BBC HARDtalk with Phil Gordon
Former Special Assistant to the President on the Middle East and the Gulf Region
- Served at the highest levels of government, including as Special Assistant to the President for the Middle East, North Africa and the Gulf and Assistant Secretary of State for European and Eurasian Affairs
- Author of numerous books and articles on international affairs for major media outlets including the New York Times, the Washington Post, Financial Times, and the Atlantic
- Shares experience-driven insights on the current state of geopolitics and U.S. foreign policy all over the world: Middle East, Europe, China, and beyond
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Dr. Philip Gordon was the most senior official focused on the Middle East when he served as the special assistant to the president and White House coordinator for the Middle East, North Africa, and the Gulf Region. With an extensive track record in Washington and at the National Security Council, he worked on issues like the Iranian nuclear program, Middle East peace negotiations, the conflict in Syria, security in Iraq, the democratic transitions in Egypt and North Africa, and bilateral relations with Israel, Jordan, and Lebanon. Gordon has high-level White House and State Department experience and worked closely with President Barack Obama, Secretary of State John Kerry, and National Security Advisors Susan Rice and Tom Donilon. Called “one of the premier scholar-practitioners of his generation,” by the Council of Foreign Relations and exclusively represented by Leading Authorities speakers bureau, Gordon shares insights on the state of geopolitics and U.S. foreign policy. His new book, Losing the Long Game is a riveting insider’s perspective on the challenges of U.S. intervention in the Middle East.
Gordon also served as assistant secretary of state for European and Eurasian affairs from 2009–2013, where he was responsible for 50 countries as well as NATO and the European Union, and worked closely with Secretary Hilary Clinton on U.S. policy toward Western and Eastern Europe, the Balkans, Caucasus, Turkey, and Russia. From 2000–2008, he was a senior fellow at the Brookings Institution, where he founded its Center on the United States and Europe (CUSE), a program devoted to transatlantic cooperation. From 1998–1999, Gordon was director for European affairs at the National Security Council in the administration of President Bill Clinton, where he specialized in NATO, the European Union, Western Europe, Turkey, Greece, and Cyprus. From 1994–1998, he was a senior fellow at the London-based International Institute for Strategic Studies, and editor of its journal, Survival.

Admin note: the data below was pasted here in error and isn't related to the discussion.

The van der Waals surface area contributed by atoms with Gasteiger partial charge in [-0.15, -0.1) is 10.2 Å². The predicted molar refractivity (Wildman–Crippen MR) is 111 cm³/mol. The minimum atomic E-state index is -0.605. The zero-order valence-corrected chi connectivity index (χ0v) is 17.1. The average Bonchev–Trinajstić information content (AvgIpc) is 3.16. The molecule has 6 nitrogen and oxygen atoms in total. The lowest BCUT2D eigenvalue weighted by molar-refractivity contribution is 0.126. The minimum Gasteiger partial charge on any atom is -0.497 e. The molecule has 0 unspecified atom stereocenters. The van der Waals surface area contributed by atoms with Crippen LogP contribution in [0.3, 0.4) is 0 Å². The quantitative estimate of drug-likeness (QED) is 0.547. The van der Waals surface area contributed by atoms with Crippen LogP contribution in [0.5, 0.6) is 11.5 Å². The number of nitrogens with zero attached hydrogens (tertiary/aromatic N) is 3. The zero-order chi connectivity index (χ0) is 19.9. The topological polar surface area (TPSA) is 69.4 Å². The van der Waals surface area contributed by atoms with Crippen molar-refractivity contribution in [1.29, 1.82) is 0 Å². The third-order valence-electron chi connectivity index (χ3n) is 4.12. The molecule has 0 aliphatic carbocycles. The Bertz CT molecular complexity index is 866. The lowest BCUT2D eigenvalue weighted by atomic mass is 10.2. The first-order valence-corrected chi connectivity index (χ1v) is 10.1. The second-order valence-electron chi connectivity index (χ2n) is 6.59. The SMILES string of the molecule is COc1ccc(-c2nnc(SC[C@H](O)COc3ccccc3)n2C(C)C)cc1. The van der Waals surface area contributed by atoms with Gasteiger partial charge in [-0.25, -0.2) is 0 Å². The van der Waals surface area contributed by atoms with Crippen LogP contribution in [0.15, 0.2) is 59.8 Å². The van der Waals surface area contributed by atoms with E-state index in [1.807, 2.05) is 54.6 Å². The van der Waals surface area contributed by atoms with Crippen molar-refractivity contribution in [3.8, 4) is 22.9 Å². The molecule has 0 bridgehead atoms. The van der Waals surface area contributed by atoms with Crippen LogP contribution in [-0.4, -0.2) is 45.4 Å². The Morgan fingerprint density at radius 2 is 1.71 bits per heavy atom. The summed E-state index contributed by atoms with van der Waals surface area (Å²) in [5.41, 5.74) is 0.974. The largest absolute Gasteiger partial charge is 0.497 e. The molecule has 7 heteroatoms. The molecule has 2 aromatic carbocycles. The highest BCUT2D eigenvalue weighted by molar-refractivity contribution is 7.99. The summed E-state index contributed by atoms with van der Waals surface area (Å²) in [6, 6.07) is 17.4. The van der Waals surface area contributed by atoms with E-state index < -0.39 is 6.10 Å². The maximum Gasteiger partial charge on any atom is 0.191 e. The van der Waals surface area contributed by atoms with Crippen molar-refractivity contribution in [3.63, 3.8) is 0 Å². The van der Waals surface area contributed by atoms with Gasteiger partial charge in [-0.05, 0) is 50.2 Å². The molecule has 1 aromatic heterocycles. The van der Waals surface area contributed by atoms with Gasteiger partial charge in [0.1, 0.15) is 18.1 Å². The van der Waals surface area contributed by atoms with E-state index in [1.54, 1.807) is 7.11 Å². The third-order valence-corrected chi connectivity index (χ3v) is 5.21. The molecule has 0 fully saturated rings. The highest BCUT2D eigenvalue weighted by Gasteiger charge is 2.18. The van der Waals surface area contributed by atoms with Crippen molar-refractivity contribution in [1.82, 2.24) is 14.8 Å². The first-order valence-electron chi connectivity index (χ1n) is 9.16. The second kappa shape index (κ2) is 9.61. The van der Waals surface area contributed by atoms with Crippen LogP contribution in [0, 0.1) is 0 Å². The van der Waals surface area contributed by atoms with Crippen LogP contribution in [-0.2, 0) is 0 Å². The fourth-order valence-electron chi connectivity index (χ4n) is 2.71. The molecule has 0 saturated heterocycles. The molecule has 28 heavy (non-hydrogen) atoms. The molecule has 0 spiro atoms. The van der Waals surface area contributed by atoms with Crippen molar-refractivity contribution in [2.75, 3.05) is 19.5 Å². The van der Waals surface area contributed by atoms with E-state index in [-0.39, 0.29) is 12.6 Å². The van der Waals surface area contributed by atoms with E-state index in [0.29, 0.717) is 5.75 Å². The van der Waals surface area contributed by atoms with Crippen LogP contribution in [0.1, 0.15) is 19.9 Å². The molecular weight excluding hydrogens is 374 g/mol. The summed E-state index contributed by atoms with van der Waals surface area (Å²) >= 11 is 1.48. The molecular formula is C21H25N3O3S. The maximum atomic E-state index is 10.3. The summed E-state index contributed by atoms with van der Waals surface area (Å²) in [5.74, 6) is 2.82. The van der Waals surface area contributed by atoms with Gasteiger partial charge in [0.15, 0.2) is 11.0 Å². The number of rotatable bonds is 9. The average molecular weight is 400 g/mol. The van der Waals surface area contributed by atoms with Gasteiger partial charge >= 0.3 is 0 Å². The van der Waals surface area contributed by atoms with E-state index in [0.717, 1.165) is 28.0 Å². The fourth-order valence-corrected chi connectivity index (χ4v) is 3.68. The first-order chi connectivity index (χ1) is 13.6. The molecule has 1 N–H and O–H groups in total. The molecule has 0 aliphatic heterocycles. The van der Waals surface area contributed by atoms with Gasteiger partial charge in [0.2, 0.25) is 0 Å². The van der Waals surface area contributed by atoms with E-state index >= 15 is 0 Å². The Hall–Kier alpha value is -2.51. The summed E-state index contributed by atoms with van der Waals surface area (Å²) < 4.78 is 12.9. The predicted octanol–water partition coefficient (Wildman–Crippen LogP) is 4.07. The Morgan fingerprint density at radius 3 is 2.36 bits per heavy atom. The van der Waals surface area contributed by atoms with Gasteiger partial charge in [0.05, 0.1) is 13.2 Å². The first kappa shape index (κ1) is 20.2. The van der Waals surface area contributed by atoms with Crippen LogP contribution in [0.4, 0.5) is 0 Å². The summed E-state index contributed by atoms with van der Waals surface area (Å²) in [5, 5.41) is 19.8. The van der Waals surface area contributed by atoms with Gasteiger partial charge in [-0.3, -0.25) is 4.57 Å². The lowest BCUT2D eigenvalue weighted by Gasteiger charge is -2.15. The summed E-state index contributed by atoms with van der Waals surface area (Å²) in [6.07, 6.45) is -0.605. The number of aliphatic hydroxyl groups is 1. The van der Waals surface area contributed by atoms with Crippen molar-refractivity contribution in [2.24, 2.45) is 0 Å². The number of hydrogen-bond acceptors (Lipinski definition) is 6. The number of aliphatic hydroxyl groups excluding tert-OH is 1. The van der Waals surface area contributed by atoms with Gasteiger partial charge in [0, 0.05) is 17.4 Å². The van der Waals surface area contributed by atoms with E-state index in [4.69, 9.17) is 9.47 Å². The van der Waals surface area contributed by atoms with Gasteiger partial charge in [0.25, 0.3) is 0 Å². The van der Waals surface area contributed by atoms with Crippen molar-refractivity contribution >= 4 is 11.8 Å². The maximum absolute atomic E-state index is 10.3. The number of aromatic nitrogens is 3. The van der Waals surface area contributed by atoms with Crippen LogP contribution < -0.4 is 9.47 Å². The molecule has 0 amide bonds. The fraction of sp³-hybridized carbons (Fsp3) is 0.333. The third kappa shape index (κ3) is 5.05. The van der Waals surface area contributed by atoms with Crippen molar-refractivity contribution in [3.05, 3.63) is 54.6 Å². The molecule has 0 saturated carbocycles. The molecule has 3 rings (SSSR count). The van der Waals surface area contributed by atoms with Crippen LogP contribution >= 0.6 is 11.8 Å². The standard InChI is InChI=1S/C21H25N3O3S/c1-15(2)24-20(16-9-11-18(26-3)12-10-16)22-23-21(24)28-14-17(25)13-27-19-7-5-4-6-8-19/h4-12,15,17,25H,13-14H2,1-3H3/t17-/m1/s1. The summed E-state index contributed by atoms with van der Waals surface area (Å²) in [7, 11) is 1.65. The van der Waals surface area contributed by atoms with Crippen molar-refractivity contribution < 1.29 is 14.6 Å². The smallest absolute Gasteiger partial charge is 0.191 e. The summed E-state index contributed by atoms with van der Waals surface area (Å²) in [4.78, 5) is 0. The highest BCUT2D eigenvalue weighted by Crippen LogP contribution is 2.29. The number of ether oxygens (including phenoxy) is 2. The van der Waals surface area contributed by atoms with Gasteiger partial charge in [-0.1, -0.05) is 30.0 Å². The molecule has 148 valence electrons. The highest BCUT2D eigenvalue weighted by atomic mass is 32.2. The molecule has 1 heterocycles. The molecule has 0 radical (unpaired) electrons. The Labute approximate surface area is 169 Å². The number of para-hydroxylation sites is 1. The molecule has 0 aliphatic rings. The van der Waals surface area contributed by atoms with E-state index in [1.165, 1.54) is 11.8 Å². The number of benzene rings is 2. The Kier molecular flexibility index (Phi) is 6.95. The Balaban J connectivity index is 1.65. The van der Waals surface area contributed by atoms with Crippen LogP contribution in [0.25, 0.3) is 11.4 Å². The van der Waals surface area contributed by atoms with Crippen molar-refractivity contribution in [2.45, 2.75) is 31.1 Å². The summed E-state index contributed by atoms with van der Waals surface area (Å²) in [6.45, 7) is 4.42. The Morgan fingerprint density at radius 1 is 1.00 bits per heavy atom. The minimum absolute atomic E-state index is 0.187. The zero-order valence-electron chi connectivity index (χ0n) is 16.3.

Gordon has advised numerous presidents, presidential candidates, and members of Congress on a wide range of foreign policy issues.
Teaching, Writing, and Awards. Gordon has published numerous books and articles on international affairs, including his latest book, Losing the Long Game: The False Promise of Regime Change in the Middle East, which looks at U.S. policy in the region since the 1950s. A regular contributor to major newspapers, journals, and magazines, he has been featured in the New York Times, the Washington Post, Financial Times, the Atlantic, the Wall Street Journal, Politico, Foreign Policy, Foreign Affairs, and many other publications.
He has held research and teaching positions at universities in the United States and Europe, including the Johns Hopkins School of Advanced International Studies (Washington, DC), the Institut d’Etudes Politiques (Paris), INSEAD (Fontainebleau), the Deutsche Gesellschaft für Auswärtige Politik (Bonn), and RAND (Santa Monica). Gordon has won a number of scholarships and prizes for his work and speaks French, Italian, German, and Spanish.
Gordon is currently a senior fellow in U.S. foreign policy at the Council on Foreign Relations in Washington, D.C., and a senior advisor at the global strategic advisory firm, Albright Stonebridge Group.
The State of the Middle East. The most senior White House official focused on the Middle East, Phil Gordon is a phenomenal and forward-thinking speaker on the state of the Middle East and the United States’ relationship with the region. He explores the three factors causing chaos (the disintegration of the state systems, the Shia/Sunni split, and the Sunni/Sunni split) and the challenges facing Iraq, Libya, Syria, Israel, and Palestine. Believing that if we’ve learned anything in the past, it’s that we can’t just hope for the best, he offers the four things we should be doing in the region, and what we can learn from looking to Tunisia as a model nation state. He also explores how instability in the region affects our nation’s interests and what businesses should know moving forward.
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Former Deputy and Acting Director of the CIA and Author of the Best-Seller The Great War Of Our Time